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Living through the Soviet past


Admission requirements



In his recent best-selling book The whisperers. Private life in Stalin’s Russia (2007) the British historian Orlando Figes has set a new standard for our understanding of the history of the Soviet Union as seen from the perspective of its own subjects. In the present course we will take this work as a starting point for a critical examination of its method and its outcomes. We will compare this method with other approaches within the historiography and we will test its outcomes by the results of our own research in the many primary sources (in translation) on the personal memory of Soviet history. By this means we hope to achieve a deeper understanding of how Soviet past was lived through, and what it means today.

Course objectives

Knowledge of political institutions, social change and cultural identities in the context of revolutionary Soviet history, insight into the historiographical innovations and controversies in the field of personal experience and remembrance of the Soviet past, understanding of the key-concepts in the study of history and memory, research abilities with (translated) primary and secondary sources, presentation and discussion skills in an expert peer group, writing an extensive scholarly research report.


See here.

Mode of instruction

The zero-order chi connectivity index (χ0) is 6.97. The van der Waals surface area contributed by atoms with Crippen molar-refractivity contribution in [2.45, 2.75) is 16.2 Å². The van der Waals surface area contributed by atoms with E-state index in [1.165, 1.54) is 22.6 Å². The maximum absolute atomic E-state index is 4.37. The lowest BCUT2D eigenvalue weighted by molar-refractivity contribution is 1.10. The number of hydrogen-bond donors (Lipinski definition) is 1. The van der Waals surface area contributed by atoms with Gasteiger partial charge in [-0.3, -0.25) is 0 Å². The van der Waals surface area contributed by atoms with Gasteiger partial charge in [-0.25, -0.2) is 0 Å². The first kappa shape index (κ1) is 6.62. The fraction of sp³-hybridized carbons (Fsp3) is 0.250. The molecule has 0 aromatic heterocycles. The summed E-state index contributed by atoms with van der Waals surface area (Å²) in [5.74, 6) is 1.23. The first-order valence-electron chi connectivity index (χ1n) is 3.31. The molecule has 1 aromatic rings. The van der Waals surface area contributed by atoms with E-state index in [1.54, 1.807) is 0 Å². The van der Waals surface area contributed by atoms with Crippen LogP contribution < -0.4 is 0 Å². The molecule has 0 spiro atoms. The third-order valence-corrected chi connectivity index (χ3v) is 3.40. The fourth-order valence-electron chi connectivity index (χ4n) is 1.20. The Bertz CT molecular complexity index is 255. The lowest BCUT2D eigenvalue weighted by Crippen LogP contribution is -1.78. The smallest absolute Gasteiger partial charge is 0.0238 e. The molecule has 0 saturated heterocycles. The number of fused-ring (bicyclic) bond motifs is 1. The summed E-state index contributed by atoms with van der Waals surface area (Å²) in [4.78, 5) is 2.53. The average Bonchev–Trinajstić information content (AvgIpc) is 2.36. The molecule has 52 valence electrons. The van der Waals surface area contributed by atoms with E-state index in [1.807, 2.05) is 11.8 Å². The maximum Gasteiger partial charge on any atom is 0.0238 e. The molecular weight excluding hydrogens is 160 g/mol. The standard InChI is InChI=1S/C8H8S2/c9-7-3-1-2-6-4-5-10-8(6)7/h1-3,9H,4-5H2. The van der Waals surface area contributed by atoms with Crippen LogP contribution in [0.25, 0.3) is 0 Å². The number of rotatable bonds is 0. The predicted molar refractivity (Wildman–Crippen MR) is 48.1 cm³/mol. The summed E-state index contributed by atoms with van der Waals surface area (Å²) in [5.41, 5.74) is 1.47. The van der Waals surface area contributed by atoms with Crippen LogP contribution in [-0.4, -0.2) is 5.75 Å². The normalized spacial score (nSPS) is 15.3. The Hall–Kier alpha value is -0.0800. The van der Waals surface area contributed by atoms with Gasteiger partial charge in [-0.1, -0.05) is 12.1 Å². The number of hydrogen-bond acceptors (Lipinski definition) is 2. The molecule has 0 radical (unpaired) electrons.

Research seminar.

Assessment method

  • Entry test in essay questions

  • Oral presentations (2)

  • Short discussion papers (2)

  • Research report of circa 7500 words

  • Participation in discussions and final round table session



Reading list

  • Required: Orlando Figes, The whisperers. Private life in Stalin’s Russia (Penguin; London 2007)

  • Advised: Daniel Bertaux, Paul Thompson and Anna Rotkirch eds., On living through Soviet Russia Routledge studies in memory and narrative 13 (Routledge; London 2004)


via uSis.

Contact information

E-mail: Dr. J.H.C. Kern


This research seminar is a one term course which exists of twelve meetings of two hours. The seminar is divided into three parts: to begin with a general introduction in the recent historiography and working towards a set of central research questions, next come personal assignments of research in sources on specific case-studies, to end with a round table for reaching comparative conclusions on the basis of the individually written final reports.